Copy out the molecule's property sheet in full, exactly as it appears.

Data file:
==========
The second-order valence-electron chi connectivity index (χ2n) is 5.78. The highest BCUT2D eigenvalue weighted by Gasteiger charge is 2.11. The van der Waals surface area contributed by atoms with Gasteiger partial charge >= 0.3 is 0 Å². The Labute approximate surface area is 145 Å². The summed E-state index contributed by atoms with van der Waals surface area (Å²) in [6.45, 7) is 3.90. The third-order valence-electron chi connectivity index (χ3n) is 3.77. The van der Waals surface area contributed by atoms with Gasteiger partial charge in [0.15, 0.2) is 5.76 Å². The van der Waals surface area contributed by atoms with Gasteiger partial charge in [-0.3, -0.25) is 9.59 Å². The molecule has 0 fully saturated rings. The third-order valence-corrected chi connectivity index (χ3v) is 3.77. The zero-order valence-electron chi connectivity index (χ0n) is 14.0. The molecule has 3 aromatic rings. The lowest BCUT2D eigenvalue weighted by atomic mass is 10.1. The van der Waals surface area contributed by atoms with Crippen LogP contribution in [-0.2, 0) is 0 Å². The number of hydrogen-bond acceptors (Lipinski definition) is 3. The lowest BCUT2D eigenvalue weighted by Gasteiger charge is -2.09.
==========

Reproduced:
The second-order valence-electron chi connectivity index (χ2n) is 5.78. The highest BCUT2D eigenvalue weighted by Gasteiger charge is 2.11. The van der Waals surface area contributed by atoms with Gasteiger partial charge >= 0.3 is 0 Å². The Labute approximate surface area is 145 Å². The summed E-state index contributed by atoms with van der Waals surface area (Å²) in [6.45, 7) is 3.90. The third-order valence-electron chi connectivity index (χ3n) is 3.77. The van der Waals surface area contributed by atoms with Gasteiger partial charge in [0.15, 0.2) is 5.76 Å². The van der Waals surface area contributed by atoms with Gasteiger partial charge in [-0.3, -0.25) is 9.59 Å². The molecule has 0 fully saturated rings. The third-order valence-corrected chi connectivity index (χ3v) is 3.77. The zero-order valence-electron chi connectivity index (χ0n) is 14.0. The molecule has 3 aromatic rings. The lowest BCUT2D eigenvalue weighted by atomic mass is 10.1. The van der Waals surface area contributed by atoms with Crippen LogP contribution in [-0.2, 0) is 0 Å². The number of hydrogen-bond acceptors (Lipinski definition) is 3. The lowest BCUT2D eigenvalue weighted by Gasteiger charge is -2.09.